sssd-sudo - Configuring sudo with the SSSD back end
This manual page describes how to configure sudo
(8) to work with
(8) and how SSSD caches sudo rules.
To enable SSSD as a source for sudo rules, add sss
to the sudoers
entry in nsswitch.conf
For example, to configure sudo to first lookup rules in the standard
(5) file (which should contain rules that apply to local users)
and then in SSSD, the nsswitch.conf file should contain the following line:
More information about configuring the sudoers search order from the
nsswitch.conf file as well as information about the LDAP schema that is used
to store sudo rules in the directory can be found in sudoers.ldap
: in order to use netgroups or IPA hostgroups in sudo rules, you also
need to correctly set nisdomainname
(1) to your NIS domain name (which
equals to IPA domain name when using hostgroups).
All configuration that is needed on SSSD side is to extend the list of
with "sudo" in [sssd] section of
(5). To speed up the LDAP lookups, you can also set search
base for sudo rules using ldap_sudo_search_base
The following example shows how to configure SSSD to download sudo rules from an
config_file_version = 2
services = nss, pam, sudo
domains = EXAMPLE
id_provider = ldap
sudo_provider = ldap
ldap_uri = ldap://example.com
ldap_sudo_search_base = ou=sudoers,dc=example,dc=com
It's important to note that on platforms where systemd is supported there's no
need to add the "sudo" provider to the list of services, as it
became optional. However, sssd-sudo.socket must be enabled instead.
When SSSD is configured to use IPA as the ID provider, the sudo provider is
automatically enabled. The sudo search base is configured to use the IPA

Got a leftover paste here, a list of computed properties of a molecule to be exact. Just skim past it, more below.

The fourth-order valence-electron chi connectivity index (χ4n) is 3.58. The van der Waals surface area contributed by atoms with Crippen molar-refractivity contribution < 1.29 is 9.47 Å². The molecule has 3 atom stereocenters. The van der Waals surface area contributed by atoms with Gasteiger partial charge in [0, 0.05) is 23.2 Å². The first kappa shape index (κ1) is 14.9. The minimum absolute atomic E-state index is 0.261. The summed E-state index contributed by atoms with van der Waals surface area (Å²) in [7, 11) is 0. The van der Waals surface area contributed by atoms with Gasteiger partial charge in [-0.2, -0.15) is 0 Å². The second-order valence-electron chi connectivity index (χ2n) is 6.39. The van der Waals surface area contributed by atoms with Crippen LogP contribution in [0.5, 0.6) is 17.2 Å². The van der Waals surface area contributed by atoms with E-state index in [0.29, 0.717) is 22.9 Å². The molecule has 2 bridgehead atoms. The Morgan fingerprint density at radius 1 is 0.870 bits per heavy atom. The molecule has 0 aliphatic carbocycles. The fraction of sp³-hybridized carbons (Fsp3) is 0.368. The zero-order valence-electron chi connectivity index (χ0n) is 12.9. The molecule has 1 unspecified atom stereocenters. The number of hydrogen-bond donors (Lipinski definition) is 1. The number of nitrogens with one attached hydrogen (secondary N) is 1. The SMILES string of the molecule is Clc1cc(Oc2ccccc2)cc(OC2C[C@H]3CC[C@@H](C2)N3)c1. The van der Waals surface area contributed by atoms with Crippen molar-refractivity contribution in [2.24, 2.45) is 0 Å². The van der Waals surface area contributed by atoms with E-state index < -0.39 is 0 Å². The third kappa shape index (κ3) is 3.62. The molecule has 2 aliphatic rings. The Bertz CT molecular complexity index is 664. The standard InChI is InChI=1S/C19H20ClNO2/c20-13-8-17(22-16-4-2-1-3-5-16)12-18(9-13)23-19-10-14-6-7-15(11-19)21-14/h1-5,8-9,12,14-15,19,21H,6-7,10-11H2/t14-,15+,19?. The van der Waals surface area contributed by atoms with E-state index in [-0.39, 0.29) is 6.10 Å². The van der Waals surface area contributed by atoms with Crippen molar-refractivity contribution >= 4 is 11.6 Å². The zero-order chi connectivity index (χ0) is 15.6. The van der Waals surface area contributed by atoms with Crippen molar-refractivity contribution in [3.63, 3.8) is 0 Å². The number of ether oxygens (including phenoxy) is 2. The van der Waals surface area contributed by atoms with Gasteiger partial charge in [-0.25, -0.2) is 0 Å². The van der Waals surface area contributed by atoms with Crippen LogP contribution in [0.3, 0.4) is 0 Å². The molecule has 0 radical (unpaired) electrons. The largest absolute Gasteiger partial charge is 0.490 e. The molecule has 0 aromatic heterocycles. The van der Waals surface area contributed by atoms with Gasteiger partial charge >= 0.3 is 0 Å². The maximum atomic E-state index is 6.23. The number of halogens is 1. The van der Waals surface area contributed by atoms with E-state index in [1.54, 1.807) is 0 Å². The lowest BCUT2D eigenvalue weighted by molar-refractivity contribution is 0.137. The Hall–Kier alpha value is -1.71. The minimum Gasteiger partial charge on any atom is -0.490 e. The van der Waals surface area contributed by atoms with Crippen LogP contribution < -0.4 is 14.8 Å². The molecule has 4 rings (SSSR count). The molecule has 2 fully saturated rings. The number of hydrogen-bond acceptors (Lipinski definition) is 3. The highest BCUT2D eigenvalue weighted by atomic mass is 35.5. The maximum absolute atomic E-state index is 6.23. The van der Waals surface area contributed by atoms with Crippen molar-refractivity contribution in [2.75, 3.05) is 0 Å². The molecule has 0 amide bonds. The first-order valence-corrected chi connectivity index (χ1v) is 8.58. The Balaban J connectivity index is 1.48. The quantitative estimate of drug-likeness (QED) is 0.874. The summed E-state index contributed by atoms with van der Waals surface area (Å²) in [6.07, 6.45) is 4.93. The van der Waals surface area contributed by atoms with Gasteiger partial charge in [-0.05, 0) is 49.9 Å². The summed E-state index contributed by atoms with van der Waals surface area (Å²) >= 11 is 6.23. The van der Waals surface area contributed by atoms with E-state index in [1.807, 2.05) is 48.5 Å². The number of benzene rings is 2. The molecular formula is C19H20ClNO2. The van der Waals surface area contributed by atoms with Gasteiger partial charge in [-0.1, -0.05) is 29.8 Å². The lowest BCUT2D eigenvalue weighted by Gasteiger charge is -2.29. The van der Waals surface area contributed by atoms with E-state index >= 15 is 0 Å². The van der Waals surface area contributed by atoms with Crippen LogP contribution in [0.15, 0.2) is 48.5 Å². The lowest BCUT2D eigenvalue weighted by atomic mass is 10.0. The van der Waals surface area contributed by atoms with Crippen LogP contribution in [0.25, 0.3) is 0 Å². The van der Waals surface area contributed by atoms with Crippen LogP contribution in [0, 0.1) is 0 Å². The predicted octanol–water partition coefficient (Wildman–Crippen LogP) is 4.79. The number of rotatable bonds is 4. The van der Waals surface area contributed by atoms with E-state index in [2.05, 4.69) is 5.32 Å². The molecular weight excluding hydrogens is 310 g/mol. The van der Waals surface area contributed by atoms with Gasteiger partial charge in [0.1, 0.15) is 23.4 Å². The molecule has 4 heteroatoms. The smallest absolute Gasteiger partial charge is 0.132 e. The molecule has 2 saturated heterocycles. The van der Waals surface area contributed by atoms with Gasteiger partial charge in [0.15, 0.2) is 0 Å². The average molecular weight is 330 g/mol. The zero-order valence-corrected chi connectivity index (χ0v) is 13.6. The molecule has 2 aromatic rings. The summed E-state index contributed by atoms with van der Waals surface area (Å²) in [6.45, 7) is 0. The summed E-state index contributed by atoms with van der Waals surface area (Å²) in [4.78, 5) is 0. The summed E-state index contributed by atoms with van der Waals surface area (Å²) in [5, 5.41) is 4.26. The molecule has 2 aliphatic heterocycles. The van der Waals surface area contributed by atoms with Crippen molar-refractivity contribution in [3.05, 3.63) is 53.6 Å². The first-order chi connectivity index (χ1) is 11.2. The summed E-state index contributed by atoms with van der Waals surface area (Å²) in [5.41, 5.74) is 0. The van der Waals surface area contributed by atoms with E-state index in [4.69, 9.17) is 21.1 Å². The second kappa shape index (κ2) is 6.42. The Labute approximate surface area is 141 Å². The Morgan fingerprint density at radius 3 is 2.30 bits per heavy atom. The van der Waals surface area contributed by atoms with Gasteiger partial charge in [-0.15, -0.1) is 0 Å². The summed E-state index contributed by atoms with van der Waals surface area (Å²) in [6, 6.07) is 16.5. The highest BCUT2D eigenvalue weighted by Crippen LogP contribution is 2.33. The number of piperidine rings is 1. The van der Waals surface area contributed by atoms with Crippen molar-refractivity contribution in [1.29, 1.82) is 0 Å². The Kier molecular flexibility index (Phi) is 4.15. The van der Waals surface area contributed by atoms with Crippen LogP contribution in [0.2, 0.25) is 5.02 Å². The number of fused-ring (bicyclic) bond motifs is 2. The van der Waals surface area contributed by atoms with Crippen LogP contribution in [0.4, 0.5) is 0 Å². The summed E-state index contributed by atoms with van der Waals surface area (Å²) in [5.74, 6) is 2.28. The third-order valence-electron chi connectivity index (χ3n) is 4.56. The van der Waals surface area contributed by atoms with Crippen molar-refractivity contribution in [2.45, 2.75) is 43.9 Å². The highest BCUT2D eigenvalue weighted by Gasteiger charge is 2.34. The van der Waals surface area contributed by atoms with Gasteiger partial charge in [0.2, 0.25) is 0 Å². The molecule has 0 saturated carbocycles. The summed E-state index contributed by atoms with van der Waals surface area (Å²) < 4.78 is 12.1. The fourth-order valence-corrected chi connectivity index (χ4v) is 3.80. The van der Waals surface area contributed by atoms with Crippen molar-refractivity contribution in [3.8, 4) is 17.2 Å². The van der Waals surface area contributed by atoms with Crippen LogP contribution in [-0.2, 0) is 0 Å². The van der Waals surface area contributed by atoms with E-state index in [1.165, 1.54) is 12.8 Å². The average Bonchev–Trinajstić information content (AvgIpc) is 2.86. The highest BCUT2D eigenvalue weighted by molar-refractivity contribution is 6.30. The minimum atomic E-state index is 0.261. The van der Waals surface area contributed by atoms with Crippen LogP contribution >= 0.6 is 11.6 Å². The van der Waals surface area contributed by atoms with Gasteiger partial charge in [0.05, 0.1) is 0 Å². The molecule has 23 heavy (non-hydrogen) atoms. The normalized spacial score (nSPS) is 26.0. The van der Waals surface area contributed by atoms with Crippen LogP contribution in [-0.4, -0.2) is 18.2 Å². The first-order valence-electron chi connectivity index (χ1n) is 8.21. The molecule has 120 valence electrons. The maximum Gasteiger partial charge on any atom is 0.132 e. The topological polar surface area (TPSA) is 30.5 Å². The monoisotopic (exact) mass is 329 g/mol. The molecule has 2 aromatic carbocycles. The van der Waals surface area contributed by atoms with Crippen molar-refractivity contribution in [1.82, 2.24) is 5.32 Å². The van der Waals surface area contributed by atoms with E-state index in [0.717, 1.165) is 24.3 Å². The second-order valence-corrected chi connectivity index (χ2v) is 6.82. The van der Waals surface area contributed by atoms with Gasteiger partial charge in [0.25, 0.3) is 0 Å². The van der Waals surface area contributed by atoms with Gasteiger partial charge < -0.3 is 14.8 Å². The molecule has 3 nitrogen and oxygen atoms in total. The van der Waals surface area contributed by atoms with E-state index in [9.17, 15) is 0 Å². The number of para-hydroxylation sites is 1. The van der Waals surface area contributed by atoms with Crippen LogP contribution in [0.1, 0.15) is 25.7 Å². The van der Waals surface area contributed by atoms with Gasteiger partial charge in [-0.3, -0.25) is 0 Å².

native LDAP tree (cn=sudo,$SUFFIX). If any other search base is defined in
sssd.conf, this value will be used instead. The compat tree
(ou=sudoers,$SUFFIX) is no longer required for IPA sudo functionality.
The biggest challenge, when developing sudo support in SSSD, was to ensure that
running sudo with SSSD as the data source provides the same user experience
and is as fast as sudo but keeps providing the most current set of rules as
possible. To satisfy these requirements, SSSD uses three kinds of updates.
They are referred to as full refresh, smart refresh and rules refresh.
The smart refresh
periodically downloads rules that are new or were
modified after the last update. Its primary goal is to keep the database
growing by fetching only small increments that do not generate large amounts
of network traffic.
The full refresh
simply deletes all sudo rules stored in the cache and
replaces them with all rules that are stored on the server. This is used to
keep the cache consistent by removing every rule which was deleted from the
server. However, full refresh may produce a lot of traffic and thus it should
be run only occasionally depending on the size and stability of the sudo
The rules refresh
ensures that we do not grant the user more permission
than defined. It is triggered each time the user runs sudo. Rules refresh will
find all rules that apply to this user, check their expiration time and
redownload them if expired. In the case that any of these rules are missing on
the server, the SSSD will do an out of band full refresh because more rules
(that apply to other users) may have been deleted.
If enabled, SSSD will store only rules that can be applied to this machine. This
means rules that contain one of the following values in sudoHost
•netgroup (in the form
•hostname or fully qualified domain
name of this machine
•one of the IP addresses of this
•one of the IP addresses of the network
(in the form "address/mask")
There are many configuration options that can be used to adjust the behavior.
Please refer to "ldap_sudo_*" in sssd-ldap
"sudo_*" in sssd.conf
The SSSD upstream - https://pagure.io/SSSD/sssd/